Anxiety and Depression in Young Women With Metastatic Breast Cancer: A Cross-Sectional Study
2018; 59 (3): 251–58
The Power of Trust.
Management of side effects during and post-treatment in breast cancer survivors
2018; 24 (2): 167–75
Young adults with cancer experience disruptions in their normal developmental trajectories and commonly experience psychologic distress related to their diagnoses. Young women with metastatic breast cancer (MBC) are at particular risk of adverse mental health outcomes.We sought to determine the prevalence of and factors associated with anxiety and depression symptoms in young women with newly diagnosed de novo MBC.A total of 54 women with newly diagnosed de novo MBC were identified from an ongoing, prospective, multicenter cohort of women diagnosed with breast cancer at age <40. Depression and anxiety symptoms were assessed using the Hospital Anxiety and Depression Scale (HADS). Items assessing socio-demographics, physical symptom burden, social support, and disease and treatment history, with complementary medical record review, were used to assess variables potentially associated with anxiety and depression symptoms.Mean HADS Depression score was 4.4 (standard deviation = 3.7) and mean HADS Anxiety score was 7.9 (standard deviation = 5.0). Eleven (20%) women scored ≥8 on the HADS Depression subscale, the suggested threshold for depression/anxiety screening, and 24 (44%) women scored ≥8 on the HADS Anxiety subscale. In a multivariable model of anxiety, higher physical symptom scores (odds ratio = 4.41, p = 0.005) was significantly associated with higher anxiety scores. None of the other variables improved the model fit.In this study, a considerable proportion of young women with newly diagnosed MBC experienced anxiety symptoms, although depression was less common. Future strategies focused on distress reduction in young MBC patients should focus on physical symptom management as well as anxiety identification and management.
View details for Web of Science ID 000432519500005
View details for PubMedID 29525523
View details for PubMedCentralID PMC5935568
For Our Patients, for Ourselves: The Value of Personal Reflection in Oncology.
American Society of Clinical Oncology educational book. American Society of Clinical Oncology. Meeting
2017; 37: 765-770
Cancer-related fatigue, insomnia, and cancer-related cognitive impairment are commonly experienced symptoms that share psychological and physical manifestations. One or more of these symptoms will affect nearly all patients at some point during their course of treatment or survivorship. These side effects are burdensome and reduce patients' quality of life well beyond their cancer diagnosis and associated care treatments. Cancer-related fatigue, insomnia, and cancer-related cognitive impairment are likely to have multiple etiologies that make it difficult to identify the most effective method to manage them. In this review, we summarized the information on cancer-related fatigue, insomnia, and cancer-related cognitive impairment incidence and prevalence among breast cancer patients and survivors as well as recent research findings on pharmaceutical, psychological, and exercise interventions that have shown effectiveness in the treatment of these side effects. Our review revealed that most current pharmaceutical interventions tend to ameliorate symptoms only temporarily without addressing the underlying causes. Exercise and behavioral interventions are consistently more effective at managing chronic symptoms and possibly address an underlying etiology. Future research is needed to investigate effective interventions that can be delivered directly in clinic to a large portion of patients and survivors.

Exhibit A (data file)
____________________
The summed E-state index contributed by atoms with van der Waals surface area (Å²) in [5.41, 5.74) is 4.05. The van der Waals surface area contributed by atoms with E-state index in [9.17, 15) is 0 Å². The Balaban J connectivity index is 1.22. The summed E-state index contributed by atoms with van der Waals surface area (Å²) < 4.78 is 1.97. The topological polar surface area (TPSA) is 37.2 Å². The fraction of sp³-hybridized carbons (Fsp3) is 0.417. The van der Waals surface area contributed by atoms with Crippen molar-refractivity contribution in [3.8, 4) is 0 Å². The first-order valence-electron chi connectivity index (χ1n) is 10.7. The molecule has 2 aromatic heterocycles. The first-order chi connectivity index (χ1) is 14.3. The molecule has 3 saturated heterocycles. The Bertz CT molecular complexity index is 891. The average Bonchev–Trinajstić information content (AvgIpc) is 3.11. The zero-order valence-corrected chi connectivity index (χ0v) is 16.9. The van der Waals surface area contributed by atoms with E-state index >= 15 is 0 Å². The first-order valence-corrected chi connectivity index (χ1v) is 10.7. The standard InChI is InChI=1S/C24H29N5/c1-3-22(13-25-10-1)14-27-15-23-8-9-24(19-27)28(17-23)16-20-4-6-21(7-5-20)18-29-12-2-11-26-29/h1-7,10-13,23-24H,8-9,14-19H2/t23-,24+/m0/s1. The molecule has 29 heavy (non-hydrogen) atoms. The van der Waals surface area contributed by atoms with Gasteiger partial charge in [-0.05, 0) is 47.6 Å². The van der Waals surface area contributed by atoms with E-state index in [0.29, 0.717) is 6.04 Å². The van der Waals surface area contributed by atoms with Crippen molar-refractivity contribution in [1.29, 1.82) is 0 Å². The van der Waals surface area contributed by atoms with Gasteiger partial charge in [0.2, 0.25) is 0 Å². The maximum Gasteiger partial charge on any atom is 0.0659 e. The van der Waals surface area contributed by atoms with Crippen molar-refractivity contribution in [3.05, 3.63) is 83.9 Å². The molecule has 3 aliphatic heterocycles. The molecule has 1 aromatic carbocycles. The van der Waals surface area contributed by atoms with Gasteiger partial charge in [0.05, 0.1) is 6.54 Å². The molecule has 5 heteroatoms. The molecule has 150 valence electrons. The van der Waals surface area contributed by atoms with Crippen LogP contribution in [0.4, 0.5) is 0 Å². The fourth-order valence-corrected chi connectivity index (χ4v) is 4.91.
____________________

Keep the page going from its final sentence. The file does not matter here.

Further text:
View details for DOI 10.1111/tbj.12862
View details for Web of Science ID 000426750700011
View details for PubMedID 28845551
Caring for patients with cancer is a great privilege as well as an emotionally and intellectually challenging task. Stress and burnout are prevalent among oncology clinicians, with serious repercussions for the care of patients. Professional societies must provide guidance for trainees and practicing physicians to mitigate the negative consequences of stress on their personal lives and medical practice. Reflection, reading, and writing about personal experiences provide outlets for fortifying personal reserves and promoting resilience to allow us to recognize the joy and meaning of our work and to forge connections with our peers. Herein, we present some of our own reflections on how and why one might take time to write, and about the power of the written word in oncology and medicine.
View details for DOI 10.14694/EDBK_175520
View details for PubMedID 28561701